Abu Dhabi National Oil Company signed a preliminary agreement with Indonesia's Pertamina and Chandra Asri to explore the possibility of developing a crude-to-petrochemicals complex in the South East Asian nation in addition to potentially supplying naphtha, as the UAE agrees to invest $23 billion (Dh 83.68bn) in the country through a sovereign wealth fund being created by its President Joko Widodo.
The investment agreement by Adnoc is part of 11 business deals worth around 314.9 trillion Indonesian rupiah ($23bn), President Widodo announced on Twitter after he met Sheikh Mohamed bin Zayed, Crown Prince of Abu Dhabi and Deputy Supreme Commander of the Armed Forces at the Qasr Al Watan Palace.
The UAE, the second-biggest Arab economy, plans to invest in Indonesia's infrastructure and energy sectors, including projects such as the development of a new capital in Indonesia, Bloomberg reported citing a statement by the Indonesian cabinet secretariat on Monday. Japan’s SoftBank Group and the US International Development Finance Corporation are also eyeing taking part in the fund which is key in helping Indonesia meet its ambitious infrastructure programme, which requires more than $400bn of investment over the next five years.
The latest round of deals between the UAE and Indonesian firms follows $10bn to $15bn worth of agreements signed by companies such as Adnoc, Mubadala Investment Company and port operator DP World during a visit by Sheikh Mohamed to Jakarta last year.
Apart from the potential crude-to-petrochemicals plant in Balongan region, Adnoc also signed a sales agreement with state-controlled oil and gas company, Pertamina for up to 528,000 MT of liquefied natural gas by the end of 2020. It also signed a preliminary agreement with petrochemicals firm Chandra Asri to explore potential supply of naphtha that would be utilised as feedstock for a current and potential new cracker complex in Indonesia.
“The agreements signed with Pertamina and Chandra Asri will potentially help Adnoc to secure additional in-market presence in one of South-east Asia’s fastest-growing economies, enabling new domestic value-creation opportunities across the hydrocarbon chain,” Dr Sultan Al Jaber, UAE Minister of State and Adnoc group chief executive, said.
“This announcement is a testament to the success of Adnoc’s international partnership strategy, our ability to consistently deliver innovative value-creation opportunities and the UAE’s strong ties with the republic of Indonesia.”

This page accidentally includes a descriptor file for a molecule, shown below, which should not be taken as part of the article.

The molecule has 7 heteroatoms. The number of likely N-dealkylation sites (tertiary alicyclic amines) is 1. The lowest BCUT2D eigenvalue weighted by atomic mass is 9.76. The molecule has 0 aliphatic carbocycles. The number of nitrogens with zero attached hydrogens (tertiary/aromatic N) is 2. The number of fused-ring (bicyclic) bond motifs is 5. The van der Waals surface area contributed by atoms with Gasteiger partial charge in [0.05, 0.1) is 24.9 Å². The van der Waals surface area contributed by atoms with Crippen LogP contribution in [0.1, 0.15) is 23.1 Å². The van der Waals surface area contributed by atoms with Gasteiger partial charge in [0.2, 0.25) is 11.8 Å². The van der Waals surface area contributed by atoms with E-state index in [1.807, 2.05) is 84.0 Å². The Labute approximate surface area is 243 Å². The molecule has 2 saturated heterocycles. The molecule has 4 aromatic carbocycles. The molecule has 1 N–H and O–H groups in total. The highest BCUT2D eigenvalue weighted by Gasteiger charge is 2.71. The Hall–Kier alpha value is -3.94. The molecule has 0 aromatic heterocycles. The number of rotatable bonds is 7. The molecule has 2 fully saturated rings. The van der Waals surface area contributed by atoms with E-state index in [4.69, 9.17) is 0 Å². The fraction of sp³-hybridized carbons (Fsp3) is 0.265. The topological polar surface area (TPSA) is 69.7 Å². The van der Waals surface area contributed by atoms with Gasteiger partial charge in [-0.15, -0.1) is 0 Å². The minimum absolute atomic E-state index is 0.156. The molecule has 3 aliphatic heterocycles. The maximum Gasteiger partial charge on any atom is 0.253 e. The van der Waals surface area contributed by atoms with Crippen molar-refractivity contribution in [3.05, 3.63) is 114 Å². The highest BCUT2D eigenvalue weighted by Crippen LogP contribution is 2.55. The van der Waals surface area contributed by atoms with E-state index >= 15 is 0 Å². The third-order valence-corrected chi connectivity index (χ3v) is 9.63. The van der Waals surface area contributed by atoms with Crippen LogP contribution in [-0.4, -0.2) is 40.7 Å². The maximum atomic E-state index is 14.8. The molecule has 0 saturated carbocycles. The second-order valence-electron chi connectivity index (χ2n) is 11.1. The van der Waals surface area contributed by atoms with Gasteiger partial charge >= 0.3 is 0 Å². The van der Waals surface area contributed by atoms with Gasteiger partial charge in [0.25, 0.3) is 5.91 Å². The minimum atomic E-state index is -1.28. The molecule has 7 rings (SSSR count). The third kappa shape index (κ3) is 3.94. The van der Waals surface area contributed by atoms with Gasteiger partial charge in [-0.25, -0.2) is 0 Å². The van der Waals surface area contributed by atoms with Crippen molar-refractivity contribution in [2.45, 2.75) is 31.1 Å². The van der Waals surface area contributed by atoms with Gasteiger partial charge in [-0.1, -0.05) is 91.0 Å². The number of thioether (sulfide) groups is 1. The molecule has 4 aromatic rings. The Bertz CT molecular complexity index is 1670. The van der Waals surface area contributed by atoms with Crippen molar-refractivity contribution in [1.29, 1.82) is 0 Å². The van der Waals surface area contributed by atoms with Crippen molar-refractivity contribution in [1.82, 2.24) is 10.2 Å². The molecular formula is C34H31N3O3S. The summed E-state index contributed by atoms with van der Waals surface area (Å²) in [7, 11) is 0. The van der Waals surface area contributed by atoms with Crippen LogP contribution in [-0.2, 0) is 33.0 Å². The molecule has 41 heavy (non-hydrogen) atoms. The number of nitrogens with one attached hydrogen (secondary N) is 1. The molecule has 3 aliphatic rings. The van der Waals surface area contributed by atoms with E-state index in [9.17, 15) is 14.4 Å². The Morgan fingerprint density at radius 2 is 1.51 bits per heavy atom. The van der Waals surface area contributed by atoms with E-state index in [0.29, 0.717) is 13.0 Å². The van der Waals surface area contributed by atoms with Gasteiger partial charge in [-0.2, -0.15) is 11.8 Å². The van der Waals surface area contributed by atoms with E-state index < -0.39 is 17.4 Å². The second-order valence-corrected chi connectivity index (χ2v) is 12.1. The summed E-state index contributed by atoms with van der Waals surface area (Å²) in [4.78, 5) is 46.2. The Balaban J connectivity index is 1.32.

Adnoc is pursuing its ambitious vision and 2030 strategy to grow its presence across the energy value chain and secure greater market access for its products by forging partnerships. The UAE accounts for 4 per cent of global crude production, much of it from fields owned and operated by Adnoc in Abu Dhabi. The national oil company is on track to reach 4 million barrels per day of production capacity this year as it looks to increase output capacity to 5 million bpd over the next decade.
Adnoc is also looking to expand its downstream business with an intention to secure markets for its core hydrocarbon products and capture greater margins throughout the value chain. As well as developing and expanding its domestic downstream operations, the company is also exploring a number of targeted international investment opportunities to support its refining and petrochemicals growth ambitions, Adnoc said on Tuesday.
The potential supply agreement with Chandra Asri will further expand Adnoc’s reach in Indonesia and is expected to help lay the groundwork for other potential areas of collaboration between the two companies, it added.
The potential crude-to-petrochemicals complex in Indonesia would also build upon the ambitions outlined in the comprehensive framework agreement signed by Adnoc and Pertamina in 2019, as it helps accelerating Indonesia’s path towards petrochemical self-sufficiency.
“The agreements with Adnoc will …. [help in] realising Indonesia’s energy security in a challenging and complex environment,” said Nicke Widyawati, Pertamina president and chief executive.
“We expect that both the potential refinery development at Balongan and the direct LPG supply will allow us to optimise Indonesia’s oil and gas value chain, better serve the domestic market through our vast distribution networks across the whole archipelago and access new opportunities to meet growing global demand for petrochemical products.”
Indonesia is restructuring its energy system to meet the requirements of environmental sustainability, President Widodo said in Abu Dhabi during a speech at World Future Energy Summit.
The South East Asian country also implemented a mandatory bio-diesel requirement called B20, to rein in its fuel bill and reduce Carbon Dioxide (CO2) emissions, he added.
“Our diesel must contain 20 per cent bio-diesel. We have calculated this policy not only saves us $3.4bn in fuel imports but also reduces 849m tonnes of CO2 emissions. We will increase bio-diesel requirement to 30 this year, which will further save fuel imports and further reduce greenhouse gas emissions.”
Indonesia is building a new capital city, which is expected to have a population of 6 to 7 million people, the president said.
“The new capital will be the showcase of the most advanced technology. It will be best in energy efficiency and environmentally friendly. We don’t want to build a smart administrative capital but a smart metropolis.”